Single-Molecule Spectroscopy with Catalysts, Conductive Polymers, and Optical Microresonators

Physical and Analytical Chemistry Seminar

Lecturer: Prof. Randall Goldsmith

19-19 Sep 2019 @ 14:00

Location: Faculty Seminar Room


Measurements on individual molecules have revolutionized how chemists can perceive molecular properties and dynamics, yet single-molecule techniques can only be applied with considerable experimental constraints.  The Goldsmith group develops new tools through chemical synthesis, micro and nanophotonics, and microfluidics that allow single-molecule techniques to be applied in previously inaccessible scenarios and enable new measurements.  I will discuss recent measurements on the initiation of individual organometallic catalysts, observation of single-molecule binding dynamics at millimolar concentrations, detecting the heat dissipated from molecules using optical microresonators, hybrid photonic-plasmonic systems, and spectroscopy on individual conductive polymer molecules.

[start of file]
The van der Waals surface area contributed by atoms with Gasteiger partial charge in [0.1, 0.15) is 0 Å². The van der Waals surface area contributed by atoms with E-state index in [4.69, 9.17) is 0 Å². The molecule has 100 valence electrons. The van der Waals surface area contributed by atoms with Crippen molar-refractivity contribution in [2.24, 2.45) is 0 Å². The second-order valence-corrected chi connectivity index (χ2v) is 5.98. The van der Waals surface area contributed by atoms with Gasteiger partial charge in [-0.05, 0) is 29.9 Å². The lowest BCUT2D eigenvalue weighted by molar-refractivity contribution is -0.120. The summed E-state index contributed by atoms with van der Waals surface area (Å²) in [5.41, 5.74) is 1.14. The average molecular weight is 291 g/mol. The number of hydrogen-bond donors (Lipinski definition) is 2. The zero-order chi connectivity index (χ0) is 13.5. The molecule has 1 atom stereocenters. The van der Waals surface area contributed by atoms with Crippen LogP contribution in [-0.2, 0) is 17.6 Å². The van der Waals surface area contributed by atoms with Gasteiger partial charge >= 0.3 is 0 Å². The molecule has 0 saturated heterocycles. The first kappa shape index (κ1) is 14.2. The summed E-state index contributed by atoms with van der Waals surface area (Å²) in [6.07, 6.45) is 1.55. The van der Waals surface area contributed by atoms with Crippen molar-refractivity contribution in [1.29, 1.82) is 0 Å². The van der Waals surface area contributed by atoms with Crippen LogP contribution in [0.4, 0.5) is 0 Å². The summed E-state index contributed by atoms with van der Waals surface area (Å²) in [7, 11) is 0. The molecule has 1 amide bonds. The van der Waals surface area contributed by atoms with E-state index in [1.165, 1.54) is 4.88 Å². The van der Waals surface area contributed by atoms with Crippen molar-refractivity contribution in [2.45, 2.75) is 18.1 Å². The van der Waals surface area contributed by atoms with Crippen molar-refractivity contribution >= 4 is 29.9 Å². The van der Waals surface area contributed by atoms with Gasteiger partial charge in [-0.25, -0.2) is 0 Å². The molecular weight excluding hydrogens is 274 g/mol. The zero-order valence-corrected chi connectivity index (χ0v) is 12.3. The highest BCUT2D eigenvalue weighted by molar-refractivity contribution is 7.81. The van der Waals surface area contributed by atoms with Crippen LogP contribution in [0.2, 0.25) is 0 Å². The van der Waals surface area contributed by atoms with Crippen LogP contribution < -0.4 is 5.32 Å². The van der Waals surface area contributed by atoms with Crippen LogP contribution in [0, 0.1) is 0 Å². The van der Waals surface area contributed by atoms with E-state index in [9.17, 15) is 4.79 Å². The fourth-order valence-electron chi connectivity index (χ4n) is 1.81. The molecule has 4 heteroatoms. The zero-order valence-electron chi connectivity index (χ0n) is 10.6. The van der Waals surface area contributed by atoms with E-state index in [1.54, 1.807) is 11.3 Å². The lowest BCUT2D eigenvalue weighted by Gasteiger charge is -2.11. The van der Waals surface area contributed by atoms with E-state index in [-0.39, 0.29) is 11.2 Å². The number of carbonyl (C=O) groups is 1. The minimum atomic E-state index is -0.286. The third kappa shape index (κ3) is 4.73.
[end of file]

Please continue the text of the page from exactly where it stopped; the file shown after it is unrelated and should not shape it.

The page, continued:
Randall Goldsmith completed undergraduate degrees in chemistry and biology (2002) at Cornell University.  He received his Ph.D at Northwestern University (2008) studying photoinduced electron transfer under the direction of Professors Michael Wasielewski and Mark Ratner, and performed postdoctoral work at Stanford University with Professor W.E. Moerner, where he became profoundly convinced that molecules deserve to be looked at one at a time. He has been a faculty member in the Department of Chemistry at the University of Wisconsin Madison since 2011 where his research interests span single-molecule spectroscopy, micro and nanophotonics, chemical catalysis, photochemistry, and biophysics.  His work has been recognized with a DARPA young faculty award, NSF CAREER award, Alzheimer’s Association Young Faculty Award, Dreyfus Teacher-Scholar Award, and Journal of Physical Chemistry Lectureship Award.